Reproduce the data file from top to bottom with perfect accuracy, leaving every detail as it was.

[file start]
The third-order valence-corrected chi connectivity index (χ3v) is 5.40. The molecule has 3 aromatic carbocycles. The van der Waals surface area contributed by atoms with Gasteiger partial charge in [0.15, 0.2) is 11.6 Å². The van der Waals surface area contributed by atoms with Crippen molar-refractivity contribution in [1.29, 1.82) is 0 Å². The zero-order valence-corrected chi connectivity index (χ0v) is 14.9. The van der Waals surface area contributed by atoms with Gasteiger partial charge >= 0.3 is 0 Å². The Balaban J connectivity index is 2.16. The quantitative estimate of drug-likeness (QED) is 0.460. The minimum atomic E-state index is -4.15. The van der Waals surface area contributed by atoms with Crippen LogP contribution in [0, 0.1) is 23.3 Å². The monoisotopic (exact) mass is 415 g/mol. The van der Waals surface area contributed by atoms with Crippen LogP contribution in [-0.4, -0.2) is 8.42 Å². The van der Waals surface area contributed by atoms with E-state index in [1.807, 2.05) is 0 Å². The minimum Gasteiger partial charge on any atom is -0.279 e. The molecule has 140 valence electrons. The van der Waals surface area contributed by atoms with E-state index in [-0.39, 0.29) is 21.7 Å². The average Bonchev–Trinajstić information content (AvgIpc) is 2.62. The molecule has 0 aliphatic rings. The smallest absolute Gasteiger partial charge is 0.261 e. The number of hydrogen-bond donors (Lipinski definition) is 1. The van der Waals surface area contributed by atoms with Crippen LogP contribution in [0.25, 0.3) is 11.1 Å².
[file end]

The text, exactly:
The third-order valence-corrected chi connectivity index (χ3v) is 5.40. The molecule has 3 aromatic carbocycles. The van der Waals surface area contributed by atoms with Gasteiger partial charge in [0.15, 0.2) is 11.6 Å². The van der Waals surface area contributed by atoms with Crippen molar-refractivity contribution in [1.29, 1.82) is 0 Å². The zero-order valence-corrected chi connectivity index (χ0v) is 14.9. The van der Waals surface area contributed by atoms with Gasteiger partial charge >= 0.3 is 0 Å². The Balaban J connectivity index is 2.16. The quantitative estimate of drug-likeness (QED) is 0.460. The minimum atomic E-state index is -4.15. The van der Waals surface area contributed by atoms with Crippen LogP contribution in [0, 0.1) is 23.3 Å². The monoisotopic (exact) mass is 415 g/mol. The van der Waals surface area contributed by atoms with Crippen LogP contribution in [-0.4, -0.2) is 8.42 Å². The van der Waals surface area contributed by atoms with E-state index in [1.807, 2.05) is 0 Å². The minimum Gasteiger partial charge on any atom is -0.279 e. The molecule has 140 valence electrons. The van der Waals surface area contributed by atoms with E-state index in [-0.39, 0.29) is 21.7 Å². The average Bonchev–Trinajstić information content (AvgIpc) is 2.62. The molecule has 0 aliphatic rings. The smallest absolute Gasteiger partial charge is 0.261 e. The number of hydrogen-bond donors (Lipinski definition) is 1. The van der Waals surface area contributed by atoms with Crippen LogP contribution in [0.25, 0.3) is 11.1 Å².